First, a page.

When I posted some photos for my friends and family on Facebook, some said she looked like a big rat. But she felt was oh-so cuddly!


Others told me that I was squeezing poor Pickles to death. But that is how we were told to hold her! Just listen in our amateur video:

And I just might still have that permagrin


Now wombats are not bats, but something we saw later in Cairns are… They are called flying foxes. Figure that one out! ;-)

Other posts on our Australia trip:







Meals: Past & Future


I pinned  this recipe for a Slow Cooker Apple Cider Pulled Pork over a year ago. I finally made it last weekend. What made me finally take action? I had few extra Honeycrisp apples in need of some transformation. The Sunday night Packer game on TV last weekend meant we could eat in. Rob was game. Plus, my crockpot broke and I needed a reason to use my new one. This one has a timer and I found it for a steal at only $29.99 at Costco!

Here are some thoughts about the recipe:

  • It’s very easy.
  • That is a lot of cider to add to your Slow Cooker! My Crockpot manual says to fill it 1/2 – 3/4 full. After adding all that cider, mine was almost full. But the water I added didn’t cover the pork fully as the recipe suggests. (It still turned out just fine.)


I served it with an super easy and delicious Blue Cheese Cole Slaw{Note to self: Only make 1/2 next time. This makes more than I can eat in a week before it gets soggy.}


I also broke out my box of Red Lobster Cheddar Bay Biscuit Mix that I bought specifically for Rob. He’d heard about these biscuits, but had never been to Red Lobster because he’s allergic to seafood.


For the record, they weren’t all that great. Not nearly as good as I remember them from 15 years ago. They were too biscuit-y and did not as much flavor as I remember. There’s a copycat recipe to make your own here.

Here was my plate:


See those sauces? The recipe suggested serving this with barbecue sauce. You may or may not know how I feel about barbecue sauce. Or the fact that I found one I liked while in Charlotte. I think it was mustard-based, so I picked one up at Trader Joe’s and put it right along our Pig Polish from Charlotte for a little taste test.


I actually liked them both; while Rob preferred the Carolina Gold.  What can I say? I didn’t mind them at all. After a couple of days of leftovers though, I was done. Rob commented that the pork really didn’t have any flavor before putting the barbecue sauce on it.

I probably wouldn’t make this again. I’d rather drink my hard cider than use up four bottles in my slow cooker. I can make pulled pork other ways.

Last week, I also tried Running with Racheal’s husband Dan’s Spinach and Feta Turkey Burgers! Mmmm… Yes, I kept eating that coleslaw all week…


Because I don’t usually like my burgers reheated, I kind of repurposed the leftovers throughout the week. For breakfast, I sliced a turkey burger in half and added it to my 90-second Breakfast Sandwich, slathering on a bit of leftover Jalapeno Cilantro Hummus from Ansari’s.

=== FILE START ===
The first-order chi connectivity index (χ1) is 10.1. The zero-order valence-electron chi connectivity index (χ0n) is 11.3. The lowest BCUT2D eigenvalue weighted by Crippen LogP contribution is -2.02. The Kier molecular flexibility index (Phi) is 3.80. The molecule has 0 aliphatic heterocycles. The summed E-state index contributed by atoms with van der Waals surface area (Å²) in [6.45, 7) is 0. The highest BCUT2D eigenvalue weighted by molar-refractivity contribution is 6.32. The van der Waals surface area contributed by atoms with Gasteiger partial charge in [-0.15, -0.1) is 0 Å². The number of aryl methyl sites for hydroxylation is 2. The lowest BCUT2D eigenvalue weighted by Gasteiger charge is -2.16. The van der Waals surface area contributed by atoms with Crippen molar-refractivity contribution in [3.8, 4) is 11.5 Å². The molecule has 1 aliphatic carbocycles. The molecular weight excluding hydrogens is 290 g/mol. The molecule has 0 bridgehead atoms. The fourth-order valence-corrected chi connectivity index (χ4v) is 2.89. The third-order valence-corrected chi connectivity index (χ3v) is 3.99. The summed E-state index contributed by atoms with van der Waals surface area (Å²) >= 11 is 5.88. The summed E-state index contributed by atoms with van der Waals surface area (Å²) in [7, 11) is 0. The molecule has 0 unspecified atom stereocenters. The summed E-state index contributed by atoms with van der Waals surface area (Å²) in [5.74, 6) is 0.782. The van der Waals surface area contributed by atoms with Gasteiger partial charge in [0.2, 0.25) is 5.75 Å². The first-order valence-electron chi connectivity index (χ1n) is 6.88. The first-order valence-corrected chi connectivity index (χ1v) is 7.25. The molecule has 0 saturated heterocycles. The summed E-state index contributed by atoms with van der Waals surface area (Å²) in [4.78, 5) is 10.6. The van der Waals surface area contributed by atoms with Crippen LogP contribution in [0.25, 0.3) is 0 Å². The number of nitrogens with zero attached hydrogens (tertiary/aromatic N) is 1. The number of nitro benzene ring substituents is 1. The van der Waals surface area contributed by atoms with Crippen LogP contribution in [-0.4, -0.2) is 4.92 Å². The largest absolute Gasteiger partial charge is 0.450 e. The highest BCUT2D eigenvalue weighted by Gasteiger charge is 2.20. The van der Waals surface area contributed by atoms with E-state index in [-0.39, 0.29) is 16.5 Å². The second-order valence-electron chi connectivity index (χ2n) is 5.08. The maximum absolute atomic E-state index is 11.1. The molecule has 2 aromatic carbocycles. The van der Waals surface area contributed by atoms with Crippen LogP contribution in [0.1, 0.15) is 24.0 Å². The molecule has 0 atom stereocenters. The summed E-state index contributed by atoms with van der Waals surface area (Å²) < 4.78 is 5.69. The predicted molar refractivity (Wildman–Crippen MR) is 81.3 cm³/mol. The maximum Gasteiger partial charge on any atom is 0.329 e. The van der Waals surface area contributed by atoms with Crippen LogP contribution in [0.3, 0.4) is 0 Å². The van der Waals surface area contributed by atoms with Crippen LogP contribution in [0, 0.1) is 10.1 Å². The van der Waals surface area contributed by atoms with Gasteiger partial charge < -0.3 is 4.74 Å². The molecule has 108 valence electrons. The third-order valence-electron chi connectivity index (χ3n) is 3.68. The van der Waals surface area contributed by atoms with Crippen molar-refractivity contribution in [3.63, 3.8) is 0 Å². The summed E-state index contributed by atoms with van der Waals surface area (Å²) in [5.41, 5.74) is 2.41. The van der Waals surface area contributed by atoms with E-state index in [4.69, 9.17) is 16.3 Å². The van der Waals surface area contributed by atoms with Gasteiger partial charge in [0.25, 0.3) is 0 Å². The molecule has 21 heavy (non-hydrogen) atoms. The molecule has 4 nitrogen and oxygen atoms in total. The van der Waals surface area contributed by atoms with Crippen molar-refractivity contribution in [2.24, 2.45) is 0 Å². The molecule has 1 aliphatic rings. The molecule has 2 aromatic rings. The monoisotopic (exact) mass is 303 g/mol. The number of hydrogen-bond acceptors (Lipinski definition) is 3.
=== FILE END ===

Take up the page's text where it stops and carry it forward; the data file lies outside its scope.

For lunch, I made a Greek Turkey Burger Salad with spinach, tomatoes, cucumber, feta and chopped tomatoes. I could have also added kalamata olives and red onion. Here it is before adding my Tzatziki Sauce:


I may just add the spinach and feta and Dan’s seasoning blend to ground turkey or beef without making patties and using it to top some Power Bowls soon!

Let’s move on to this week!




  • Monday – Since Rob and I are still on the eat-on-our-own kick, I’m finally going to try Biz’s award-winning Buffalo Chicken Chili! I’ll have leftovers all week for lunch!
  • Tuesday – Last week, I didn’t make the Roasted Butternut Squash, Onions and Red Potatoes that I had planned because I had so much leftover blue cheese coleslaw. Luckily, those are all vegetables that keep well so that I can make the dish this week to accompany my last two Chicken Thighs I need to cook up.
  • Wednesday - Leftover Chicken Thigh & Roasted Veg
    Thursday –  Breakfast for dinner - Eggs with Asparagus and Pesto, perhaps? I have eggs on hand, some asparagus I chopped up and froze to keep it from going bad and a jar of pesto in the fridge.
  • Friday – Poker Night. I wonder who will win the Koala this month?
  • Saturday - Rob’s Birthday – I think he’s finally chosen Borough, but that could still change!
  • Sunday – Packers v. Vikings at TCF Bank Stadium in Minneapolis. I’d love to go to this game because I’ve never been to this UofM Golden Gopher Stadium yet and this would be the perfect opportunity before the new Vikings Dome is built. But alas, more Vikings’ Season Ticket Holders would rather gouge Packer fans coming across the border than go to the game themselves. :(


  • Leftover Buffalo Chicken Chili
  • Snacks – the usual fruit, nuts or string cheese and dark chocolate



  • Basically what I’ve been doing is 5 days of run-walk intervals (more walking than running to apease my back) and this 30-day Arm Challenge. I’ve unintentionally added some additional rest days. But at least I’m doing it!